14 Jul Recent developments in the protection of trademarks on the Internet
The United States Court of Appeals for the Ninth Circuit issued a decision Jan. 14, 2004, in Playboy Enterprises, Inc. v. Netscape Communications Corp., 9th Cir., No. 00-56648, that may change the current standard for evaluating trademark infringement on the Internet.
The Playboy case involved “keying,” which is the practice of linking advertisements to pre-identified terms on a list of keywords. For instance, a person who searches a term related to fishing might be a prospective customer for an outdoor enthusiast’s store; therefore, a company such as Orvis might place a banner advertisement to appear when the results of such a search are displayed.
In the Playboy case, Playboy objected to the search engine’s use of PLAYBOY and PLAYMATE as key words used to pull up unlabeled banner ads for various adult-oriented sites. The court agreed with Playboy and found that, because the user does not know the source of the unlabeled banner ads, they at least may be initially confused as to the source, sponsorship or affiliation of the linked Web site under the standard for initial interest confusion set forth in Brookfield Communications, Inc. v. West Coast Entertainment Corp., 174 F.3d 1036, 1053 (9th cir. 1999). Accordingly, the Ninth Circuit reversed the lower court’s grant of summary judgment in favor of the search engines.
The most intriguing aspect of the decision was a concurring opinion written by Judge Marsha S. Berzon. Judge Berzon criticized the initial interest confusion standard applied in Brookfield (which has been adopted in other circuits, including the Seventh Circuit) as being too expansive, whether applied to a case involving keying or meta tags. Judge Berzon asserts that, if the Brookfield standard were applied in Playboy, initial interest confusion would have been found even if the sponsors of the banner ads were clearly labeled.
Judge Berzon asserts that it is not reasonable to find initial interest confusion when a customer knows, or should know, from the outset that a product, service or Web site link is not related to the trademark owner because the ad or hit list so informs him. Judge Berzon makes a distinction between making a customer think he is visiting the trademark owner’s website and simply distracting a potential customer with a different, clearly labeled, choice to visit an alternative website. Judge Berzon draws a comparison with shopping “off-line” in retail establishments where customers are faced with competing products side by side all of the time. Simply because an alternative, clearly labeled choice is offered to consumers does not render initial interest confusion likely. Judge Berzon’s example is of a department store carrying a high profile clothing brand as well as a lower cost department store brand alternative. Because the two brands are clearly labeled, Judge Berzon insists that initial interest confusion is not likely, and similarly would not be likely when the situation is applied to Internet shopping. Another analogy can be made to coupon distribution at grocery stores. A customer purchases a box of bran cereal, and at checkout receives a coupon for a competing brand of bran cereal. Again, because both product brands are clearly labeled, customers should not be confused.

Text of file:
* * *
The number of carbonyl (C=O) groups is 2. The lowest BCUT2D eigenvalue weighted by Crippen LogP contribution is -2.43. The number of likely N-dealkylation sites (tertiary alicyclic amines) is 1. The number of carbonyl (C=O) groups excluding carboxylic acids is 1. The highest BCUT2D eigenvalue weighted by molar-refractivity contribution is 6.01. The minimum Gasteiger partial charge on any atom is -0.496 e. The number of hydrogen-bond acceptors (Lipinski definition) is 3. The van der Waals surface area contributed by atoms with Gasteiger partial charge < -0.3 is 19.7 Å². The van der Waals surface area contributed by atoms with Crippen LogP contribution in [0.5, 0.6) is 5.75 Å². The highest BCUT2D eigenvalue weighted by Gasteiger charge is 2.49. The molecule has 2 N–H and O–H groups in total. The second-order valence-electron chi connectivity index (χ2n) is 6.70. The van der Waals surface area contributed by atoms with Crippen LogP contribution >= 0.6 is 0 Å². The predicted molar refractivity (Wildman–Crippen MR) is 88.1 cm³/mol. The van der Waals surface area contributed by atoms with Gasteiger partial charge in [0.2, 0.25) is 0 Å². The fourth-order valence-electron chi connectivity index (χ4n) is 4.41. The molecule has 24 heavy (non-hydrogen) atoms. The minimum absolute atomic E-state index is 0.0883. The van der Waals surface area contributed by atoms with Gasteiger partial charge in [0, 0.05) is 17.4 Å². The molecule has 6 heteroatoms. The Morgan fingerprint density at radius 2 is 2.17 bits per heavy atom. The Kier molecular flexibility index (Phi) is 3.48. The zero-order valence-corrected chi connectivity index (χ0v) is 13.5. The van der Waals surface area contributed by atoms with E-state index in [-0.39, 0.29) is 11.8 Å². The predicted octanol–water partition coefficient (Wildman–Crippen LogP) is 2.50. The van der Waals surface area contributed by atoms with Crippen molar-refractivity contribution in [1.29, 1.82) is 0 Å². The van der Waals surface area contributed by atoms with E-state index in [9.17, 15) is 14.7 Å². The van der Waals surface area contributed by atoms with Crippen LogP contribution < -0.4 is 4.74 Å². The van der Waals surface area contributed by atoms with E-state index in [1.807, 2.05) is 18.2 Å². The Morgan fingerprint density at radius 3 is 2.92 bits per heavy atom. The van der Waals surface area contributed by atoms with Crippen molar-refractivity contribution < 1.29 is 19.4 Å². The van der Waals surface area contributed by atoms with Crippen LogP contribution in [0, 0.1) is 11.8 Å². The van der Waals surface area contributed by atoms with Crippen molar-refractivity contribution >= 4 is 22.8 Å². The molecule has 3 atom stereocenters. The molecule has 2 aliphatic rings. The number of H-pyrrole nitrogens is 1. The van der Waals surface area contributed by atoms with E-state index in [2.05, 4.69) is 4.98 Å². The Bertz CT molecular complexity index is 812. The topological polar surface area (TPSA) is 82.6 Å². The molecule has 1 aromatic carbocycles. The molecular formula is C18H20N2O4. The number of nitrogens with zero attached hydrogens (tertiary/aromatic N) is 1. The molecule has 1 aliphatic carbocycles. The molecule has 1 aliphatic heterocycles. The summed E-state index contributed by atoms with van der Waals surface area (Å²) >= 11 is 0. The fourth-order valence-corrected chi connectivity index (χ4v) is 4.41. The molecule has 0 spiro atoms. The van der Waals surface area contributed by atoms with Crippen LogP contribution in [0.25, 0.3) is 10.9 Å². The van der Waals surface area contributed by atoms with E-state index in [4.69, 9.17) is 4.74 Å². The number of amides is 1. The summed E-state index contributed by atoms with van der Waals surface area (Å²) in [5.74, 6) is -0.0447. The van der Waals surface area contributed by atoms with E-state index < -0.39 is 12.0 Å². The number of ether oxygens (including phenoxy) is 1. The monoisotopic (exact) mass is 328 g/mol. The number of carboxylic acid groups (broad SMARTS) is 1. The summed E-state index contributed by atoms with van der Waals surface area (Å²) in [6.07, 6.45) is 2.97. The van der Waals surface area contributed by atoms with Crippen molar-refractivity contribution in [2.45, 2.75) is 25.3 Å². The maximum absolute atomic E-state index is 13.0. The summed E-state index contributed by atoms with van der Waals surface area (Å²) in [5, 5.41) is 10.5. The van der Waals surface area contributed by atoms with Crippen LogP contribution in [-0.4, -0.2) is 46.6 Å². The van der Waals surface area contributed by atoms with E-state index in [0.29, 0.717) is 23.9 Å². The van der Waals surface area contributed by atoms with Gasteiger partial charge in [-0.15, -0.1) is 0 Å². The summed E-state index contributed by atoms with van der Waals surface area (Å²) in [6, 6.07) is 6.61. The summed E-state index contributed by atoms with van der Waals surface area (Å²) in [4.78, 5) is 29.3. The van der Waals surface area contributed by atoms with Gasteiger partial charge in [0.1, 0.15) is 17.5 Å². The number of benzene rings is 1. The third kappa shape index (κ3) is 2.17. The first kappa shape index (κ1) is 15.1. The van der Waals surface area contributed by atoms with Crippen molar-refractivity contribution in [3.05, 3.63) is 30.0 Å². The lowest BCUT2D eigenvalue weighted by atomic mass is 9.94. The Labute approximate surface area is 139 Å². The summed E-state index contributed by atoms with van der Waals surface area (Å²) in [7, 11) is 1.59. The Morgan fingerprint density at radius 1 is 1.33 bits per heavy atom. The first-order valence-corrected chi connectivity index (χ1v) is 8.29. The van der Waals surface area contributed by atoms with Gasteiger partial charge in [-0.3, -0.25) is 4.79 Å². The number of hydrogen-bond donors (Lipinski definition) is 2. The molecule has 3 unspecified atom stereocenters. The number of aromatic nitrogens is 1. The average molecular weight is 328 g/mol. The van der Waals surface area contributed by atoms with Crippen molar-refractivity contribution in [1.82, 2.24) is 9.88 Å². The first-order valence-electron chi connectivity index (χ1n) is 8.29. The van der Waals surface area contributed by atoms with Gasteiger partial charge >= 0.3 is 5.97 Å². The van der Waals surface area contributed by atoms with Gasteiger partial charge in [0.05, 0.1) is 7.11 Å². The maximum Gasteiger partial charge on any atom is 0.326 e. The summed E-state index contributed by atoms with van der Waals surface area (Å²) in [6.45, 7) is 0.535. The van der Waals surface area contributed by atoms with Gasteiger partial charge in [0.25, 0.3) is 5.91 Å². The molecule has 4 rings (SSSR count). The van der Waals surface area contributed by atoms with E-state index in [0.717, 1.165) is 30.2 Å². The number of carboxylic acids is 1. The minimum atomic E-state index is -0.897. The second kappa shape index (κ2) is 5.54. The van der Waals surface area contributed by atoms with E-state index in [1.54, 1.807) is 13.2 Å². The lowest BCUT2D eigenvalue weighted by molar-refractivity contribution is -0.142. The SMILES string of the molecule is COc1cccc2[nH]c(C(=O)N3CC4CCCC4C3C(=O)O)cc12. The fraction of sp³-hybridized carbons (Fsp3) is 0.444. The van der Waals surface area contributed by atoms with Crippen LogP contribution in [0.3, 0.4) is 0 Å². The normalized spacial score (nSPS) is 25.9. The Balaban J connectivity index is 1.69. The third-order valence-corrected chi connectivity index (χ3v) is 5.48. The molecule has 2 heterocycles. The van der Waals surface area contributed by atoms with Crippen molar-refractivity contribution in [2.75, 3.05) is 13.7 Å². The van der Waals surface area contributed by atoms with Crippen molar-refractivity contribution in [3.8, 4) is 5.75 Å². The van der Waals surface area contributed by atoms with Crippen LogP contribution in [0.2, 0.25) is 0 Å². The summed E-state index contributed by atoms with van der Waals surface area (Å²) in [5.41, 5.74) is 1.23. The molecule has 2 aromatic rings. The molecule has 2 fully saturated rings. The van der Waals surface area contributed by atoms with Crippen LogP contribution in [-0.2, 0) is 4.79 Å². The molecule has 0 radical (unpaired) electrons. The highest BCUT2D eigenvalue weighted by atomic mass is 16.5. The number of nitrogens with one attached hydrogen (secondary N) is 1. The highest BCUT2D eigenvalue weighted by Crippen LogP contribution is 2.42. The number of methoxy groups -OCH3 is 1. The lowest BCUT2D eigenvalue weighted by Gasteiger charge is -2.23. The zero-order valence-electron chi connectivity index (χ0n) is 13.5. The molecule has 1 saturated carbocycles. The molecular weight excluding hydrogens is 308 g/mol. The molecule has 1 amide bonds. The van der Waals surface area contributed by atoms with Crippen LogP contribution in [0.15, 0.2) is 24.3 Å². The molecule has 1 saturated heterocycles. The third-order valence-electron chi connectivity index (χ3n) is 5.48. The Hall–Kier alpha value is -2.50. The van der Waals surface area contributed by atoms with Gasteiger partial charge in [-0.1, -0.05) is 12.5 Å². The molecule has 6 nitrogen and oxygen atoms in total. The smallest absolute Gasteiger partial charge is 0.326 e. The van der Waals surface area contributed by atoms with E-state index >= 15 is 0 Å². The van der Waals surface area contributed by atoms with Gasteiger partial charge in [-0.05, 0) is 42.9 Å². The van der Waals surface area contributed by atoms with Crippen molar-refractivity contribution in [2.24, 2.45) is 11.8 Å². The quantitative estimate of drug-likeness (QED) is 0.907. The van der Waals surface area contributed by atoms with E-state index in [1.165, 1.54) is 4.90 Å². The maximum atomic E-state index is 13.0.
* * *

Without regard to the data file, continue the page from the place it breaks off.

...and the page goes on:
At the close of her opinion, Judge Berzon invites the 9th Circuit or another court to consider reevaluating the “insupportable” rule in Brookfield. Adoption of a more restrictive position, as encouraged by Judge Berzon, with respect to meta tags could have a substantial impact on the ability of trademark owners to police unauthorized use of their trademarks on the Internet.
Lori S. Meddings is an attorney in the Milwaukee office of Michael Best & Friedrich LLP and can be reached at email@example.com.
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